Friday, October 28, 2011

Drowning in a Sea of Crap!

Possessions accumulate over your lifetime.  And oftentimes, the worst things stick around, while the stuff you actually use wears out.  As a result, you end up drowning in a sea of crap.

You know the drill.  It's too good to throw away - might as well keep it.  And hey, I might have a use for that, set it aside.  It was a gift - you can't throw it away, the person who gave it will be offended.  Whoops!  A button fell off this shirt - save it, and I'll sew it back on later.  Just set that aside for the moment.

And that, in short, is how you end up hoarding.  Hoarding disorder is not some weird anomaly that happens to insane people.  Rather, it is the inevitable consequence of living long enough and living in an affluent country.

If you don't think this is true, take a good look in your closet.

Yes, there are about six outfits you wear on a regular basis.  And they are either laying on the chair next to your bed, or are in the laundry.  The rest of the stuff hanging in your closet?  Well, that shirt doesn't quit fit right, but hey, it's too new to throw away!  And that other shirt - well, I can't wear it to the office, and it's too nice to wear while changing the oil on the car.  There will be some undefined semi-casual situation in the future where I will wear it, so don't throw it out!

And those knit shirts.  Yea, I like them, except they are too hot most of the time, or when it is too cold out, the short sleeves don't keep me warm.  So I don't wear them - and they look like new!  So you might as well keep these, too.

And the list goes on and on.  And unfortunately, this is true with all of your possessions.  The stuff you use every day gets worn and broken and thrown out.  Oddball stuff ends up in drawers or on shelves and just cluttering up your life.

You see this effect in museums and antique shops.  The stuff that gets "saved" through the Centuries is the stuff no one uses.  Fancy costume clothing, for example, worn on special occasions, never wears out, so it gets saved in a trunk.  A Century later, it appears on a mannequin in a museum, and the curator tries to convince you that everyone dressed like that - back in the day.  Similarly, gadgets and other possessions that are too fancy or never quite worked right get saved, while simpler, more pedestrian ware gets tossed out.

The problem for the individual is that this effect snowballs over time.  As you get older and older, the cumulative effect of decades of living is an attic full of crap.  And since obtaining crap seems so hard to do, it is so hard to let go of things.  After all, that book cost you $25.95!  Why sell it or toss it?  You might decide to read Sarah Palin's "Going Rogue" to your Grandchildren.  Or maybe not.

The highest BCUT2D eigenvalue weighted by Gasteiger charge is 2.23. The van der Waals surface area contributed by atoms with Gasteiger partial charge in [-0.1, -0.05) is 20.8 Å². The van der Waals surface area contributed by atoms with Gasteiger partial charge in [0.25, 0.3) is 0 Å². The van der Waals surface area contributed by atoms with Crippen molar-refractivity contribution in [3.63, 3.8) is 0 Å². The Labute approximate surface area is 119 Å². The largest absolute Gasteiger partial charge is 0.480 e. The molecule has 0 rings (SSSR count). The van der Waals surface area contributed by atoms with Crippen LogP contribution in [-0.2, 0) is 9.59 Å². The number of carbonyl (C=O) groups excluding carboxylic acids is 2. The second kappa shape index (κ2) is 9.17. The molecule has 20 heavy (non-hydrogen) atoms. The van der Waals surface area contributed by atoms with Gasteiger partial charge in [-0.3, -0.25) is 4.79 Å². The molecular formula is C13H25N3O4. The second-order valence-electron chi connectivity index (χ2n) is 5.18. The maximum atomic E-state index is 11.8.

Avoiding hoarding disorder is not a simple matter of not going insane.  Rather, it requires that you be proactive in taking steps to make sure the incipient first stages do not occur.  And when you see the telltale signs of it creeping into your life - take charge and take action!

Why is hoarding such a bad thing?  Well, in addition to the physical dangers of it (fire, collapse, etc.) there is the mental danger.   Living in a pile of junk isn't fun - and in fact it is downright depressing.  If you are surrounded by crap all day, you will feel like crap.  And feeling like crap is no fun.

So how do you do it?  It ain't easy.  Here are some ideas I have:

1.  Don't "put it aside for later" - do it now.  If you have a button fall off your shirt, sew it on now and get it over with.  Or, figure out that you are not likely, in your lifetime, to sew - and throw the shirt and button away.

2.  Have a place for everything - and then put things away.  And by this, I don't mean tossing things in a drawer or a closet, but rather, have an organized place for all the things you use in daily life.  A vacuum cleaner should not be a permanent part of your furniture - always underfoot.  Put it in a closet when not in use - and buy a hook to hang up the hose if you need to.

3.  Don't create more cubbyholes:  A closet organizer, or cabinet or other storage compartment sounds like a swell idea to get rid of clutter.  The problem with shelves, cabinets, and closets is that they accumulate junk to fill them up.  Joe homeowner puts up shelves in his garage to "neaten it up".  Before a year is out, they are sagging with old cans of dried-up paint and half-used bags of fertilizer (paid good money for that!).  Better off to throw away junk than to store it.

4.  Don't start collections:  A penny jar, a basket full of wine corks, boxes of colorful bottles, or old buttons or whatnot.  People start collecting things on the premise that they are going to start a craft project or whatever.  But what ends up happening is that you end up saving junk.  Put your money in the bank, not a jar.  Throw away old bottles and cans and corks and caps or whatever.  These are not things of value.